Plus, two of this year’s four Governors Awards honorees are, you guessed it, actors: Angela Bassett and Mel Brooks (also a writer), both whom are set to receive honorary Oscars. And if they express reservations about being at the event during the actors strike, as seems likely, then it’s hard to imagine that the Academy could proceed. This year’s other two honorees — film editor Carol Littleton, who was also tapped for an honorary Oscar, and Sundance Institute founder Michelle Satter, who was chosen for the Jean Hersholt Humanitarian Award — while highly distinguished, are not exactly “household names” who would independently drive ticket sales.

Further complicating matters for the Academy: if the event does have to be postponed, it really cannot be pushed further than Jan. 16, 2024 — the date on which voting to determine the nominations for the 96th Oscars closes — without losing the primary incentive for current movie stars to show up. And we’ve seen what it’s like when that happens: the 12th Governors Awards was delayed, due to the pandemic, until the Friday before Oscars Sunday in 2022, and far fewer notables were in attendance than in other years.

Speaking of Oscars Sunday, the 96th Academy Awards is currently set to air on Disney-owned ABC on March 10, 2024. And though writers and actors are striking against the studios, and Disney chief Bob Iger has unintentionally made himself the face of the studios in the ongoing dispute, it’s very hard to imagine that the Oscars will not take place on that date. Why? Partly because it seems probable that the entire industry would be decimated if the strikes lasted into March. And partly because a strike — even an ongoing one — has never derailed the Oscars.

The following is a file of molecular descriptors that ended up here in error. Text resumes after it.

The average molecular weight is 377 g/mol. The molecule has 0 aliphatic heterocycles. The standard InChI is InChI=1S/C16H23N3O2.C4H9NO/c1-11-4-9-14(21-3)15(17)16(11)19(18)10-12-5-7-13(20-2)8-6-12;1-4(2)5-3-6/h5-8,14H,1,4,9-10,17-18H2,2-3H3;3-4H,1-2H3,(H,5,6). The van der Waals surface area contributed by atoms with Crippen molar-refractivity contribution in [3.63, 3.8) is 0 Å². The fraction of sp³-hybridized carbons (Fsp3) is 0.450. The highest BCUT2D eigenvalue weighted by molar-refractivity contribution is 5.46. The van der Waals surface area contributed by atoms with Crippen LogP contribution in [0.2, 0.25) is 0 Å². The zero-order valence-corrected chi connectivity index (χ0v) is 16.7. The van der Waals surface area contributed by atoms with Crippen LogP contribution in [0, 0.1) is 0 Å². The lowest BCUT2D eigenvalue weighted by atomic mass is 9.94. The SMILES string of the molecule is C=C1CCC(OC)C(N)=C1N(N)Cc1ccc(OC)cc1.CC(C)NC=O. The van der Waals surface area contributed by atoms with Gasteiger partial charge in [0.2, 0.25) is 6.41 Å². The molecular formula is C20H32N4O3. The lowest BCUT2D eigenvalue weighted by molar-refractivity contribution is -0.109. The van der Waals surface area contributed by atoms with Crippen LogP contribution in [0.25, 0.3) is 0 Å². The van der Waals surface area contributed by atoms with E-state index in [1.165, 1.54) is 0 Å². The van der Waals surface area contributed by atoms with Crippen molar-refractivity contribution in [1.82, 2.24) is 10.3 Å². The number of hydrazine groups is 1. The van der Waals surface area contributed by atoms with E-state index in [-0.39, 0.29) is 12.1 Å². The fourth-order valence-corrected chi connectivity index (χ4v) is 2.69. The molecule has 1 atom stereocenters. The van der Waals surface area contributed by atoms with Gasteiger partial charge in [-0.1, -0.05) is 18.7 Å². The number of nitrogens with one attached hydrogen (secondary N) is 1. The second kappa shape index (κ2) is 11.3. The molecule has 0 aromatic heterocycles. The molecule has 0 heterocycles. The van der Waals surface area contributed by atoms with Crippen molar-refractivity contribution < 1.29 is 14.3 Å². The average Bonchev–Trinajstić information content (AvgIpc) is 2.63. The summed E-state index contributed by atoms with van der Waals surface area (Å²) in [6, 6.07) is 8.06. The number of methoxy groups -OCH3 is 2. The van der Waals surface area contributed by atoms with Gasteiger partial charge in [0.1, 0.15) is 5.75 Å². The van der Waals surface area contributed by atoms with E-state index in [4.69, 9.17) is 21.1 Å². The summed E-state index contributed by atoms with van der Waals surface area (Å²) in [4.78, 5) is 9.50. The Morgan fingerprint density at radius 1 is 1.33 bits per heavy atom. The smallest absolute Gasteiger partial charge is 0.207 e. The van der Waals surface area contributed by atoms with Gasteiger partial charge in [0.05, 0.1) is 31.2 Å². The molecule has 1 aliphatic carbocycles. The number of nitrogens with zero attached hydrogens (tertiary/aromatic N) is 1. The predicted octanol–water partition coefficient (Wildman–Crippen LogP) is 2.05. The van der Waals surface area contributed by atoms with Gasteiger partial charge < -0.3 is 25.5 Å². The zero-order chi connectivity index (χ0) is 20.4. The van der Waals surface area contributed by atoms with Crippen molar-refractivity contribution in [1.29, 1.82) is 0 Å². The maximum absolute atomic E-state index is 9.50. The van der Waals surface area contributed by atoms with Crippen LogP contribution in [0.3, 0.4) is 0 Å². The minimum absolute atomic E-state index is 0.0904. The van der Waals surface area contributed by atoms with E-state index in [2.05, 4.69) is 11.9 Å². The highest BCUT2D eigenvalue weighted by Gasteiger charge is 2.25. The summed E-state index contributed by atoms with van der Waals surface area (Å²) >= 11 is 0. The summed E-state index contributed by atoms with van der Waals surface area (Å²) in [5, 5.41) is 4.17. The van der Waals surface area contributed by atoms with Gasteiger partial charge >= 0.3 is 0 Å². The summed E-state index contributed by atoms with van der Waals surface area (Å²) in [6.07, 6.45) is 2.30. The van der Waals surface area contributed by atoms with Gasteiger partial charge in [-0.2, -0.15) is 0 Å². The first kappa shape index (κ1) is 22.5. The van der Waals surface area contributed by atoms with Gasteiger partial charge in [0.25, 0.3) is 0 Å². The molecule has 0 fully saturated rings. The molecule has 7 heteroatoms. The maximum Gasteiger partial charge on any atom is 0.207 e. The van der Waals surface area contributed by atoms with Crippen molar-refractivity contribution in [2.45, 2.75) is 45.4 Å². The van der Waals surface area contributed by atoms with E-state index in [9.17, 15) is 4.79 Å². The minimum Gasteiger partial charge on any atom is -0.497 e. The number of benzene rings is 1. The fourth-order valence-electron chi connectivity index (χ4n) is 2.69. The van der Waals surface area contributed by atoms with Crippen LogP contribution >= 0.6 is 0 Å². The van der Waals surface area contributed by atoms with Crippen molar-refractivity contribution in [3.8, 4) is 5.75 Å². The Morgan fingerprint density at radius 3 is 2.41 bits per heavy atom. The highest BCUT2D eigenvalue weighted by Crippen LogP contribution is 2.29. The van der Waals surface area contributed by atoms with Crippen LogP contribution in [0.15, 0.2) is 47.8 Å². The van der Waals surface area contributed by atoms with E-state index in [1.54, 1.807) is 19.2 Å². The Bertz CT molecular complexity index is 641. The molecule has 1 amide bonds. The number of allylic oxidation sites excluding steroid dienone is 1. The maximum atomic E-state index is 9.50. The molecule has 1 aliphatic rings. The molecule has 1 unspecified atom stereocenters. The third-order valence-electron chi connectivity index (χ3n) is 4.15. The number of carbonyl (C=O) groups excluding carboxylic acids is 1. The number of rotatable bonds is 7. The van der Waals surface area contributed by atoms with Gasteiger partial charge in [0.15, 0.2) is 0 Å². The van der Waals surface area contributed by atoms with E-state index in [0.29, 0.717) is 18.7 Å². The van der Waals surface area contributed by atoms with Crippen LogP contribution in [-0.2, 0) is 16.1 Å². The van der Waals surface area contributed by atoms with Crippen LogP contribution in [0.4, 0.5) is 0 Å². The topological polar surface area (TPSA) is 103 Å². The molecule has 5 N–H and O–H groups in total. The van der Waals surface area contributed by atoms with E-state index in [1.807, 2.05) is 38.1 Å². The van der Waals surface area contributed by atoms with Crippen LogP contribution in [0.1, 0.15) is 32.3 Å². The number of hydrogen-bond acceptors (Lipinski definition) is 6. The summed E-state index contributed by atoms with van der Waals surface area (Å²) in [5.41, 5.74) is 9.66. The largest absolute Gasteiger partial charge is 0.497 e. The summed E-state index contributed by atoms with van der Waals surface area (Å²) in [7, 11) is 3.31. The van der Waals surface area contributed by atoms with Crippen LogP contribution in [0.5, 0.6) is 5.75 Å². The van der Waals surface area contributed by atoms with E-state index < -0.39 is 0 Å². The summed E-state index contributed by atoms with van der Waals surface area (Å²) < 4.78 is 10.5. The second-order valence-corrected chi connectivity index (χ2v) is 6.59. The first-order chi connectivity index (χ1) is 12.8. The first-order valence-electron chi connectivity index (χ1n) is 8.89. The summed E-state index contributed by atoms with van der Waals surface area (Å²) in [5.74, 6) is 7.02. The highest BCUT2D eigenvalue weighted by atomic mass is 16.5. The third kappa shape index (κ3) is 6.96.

The 32nd Oscars was held on April 4, 1960, in the midst of the last dual writers/actors strike before this one (which was ultimately resolved 14 days later). That night, host Bob Hope began his monologue (which you can watch below) by cracking, “Welcome to Hollywood’s most glamorous strike meeting,” later adding, “I never thought I’d live to see the day when (B-movie actor and then Screen Actors Guild president) Ronald Reagan was the only actor working” and “Both factions in the strike are here tonight, and I want to say that the best acting performances of the year are going on right in the audience.”


Seven years later, the 39th Oscars was almost derailed by a strike of the America Federation of Television and Radio Artists, in support of which the Directors Guild of America instructed its members to not perform any work, the American Federation of Musicians told its members not to cross picket lines and the Academy itself declared, “If the strike is still in progress, the show will not go on.”

But, after 13 days, the strike was resolved within hours of the scheduled start of the Oscars telecast on April 10, 1967, and the show went on. Hope, once again emceeing, cracked in his monologue (which you can watch below), “Good evening, everyone. Welcome to the on-again, off-again, in-again, out-again 39th annual Academy Awards. This is the big night, and what tension, what drama, what suspense — and that was just deciding whether the show was going on or not. Actually, we just got the word about a half-hour ago, and I hope the teleprompter knows the strike is over. This could be the first two-hour, commercially-sponsored pause. Anyway, we’re happy the strike is over. The incriminations, suspicions and anger are all behind us. Now the real fighting begins!”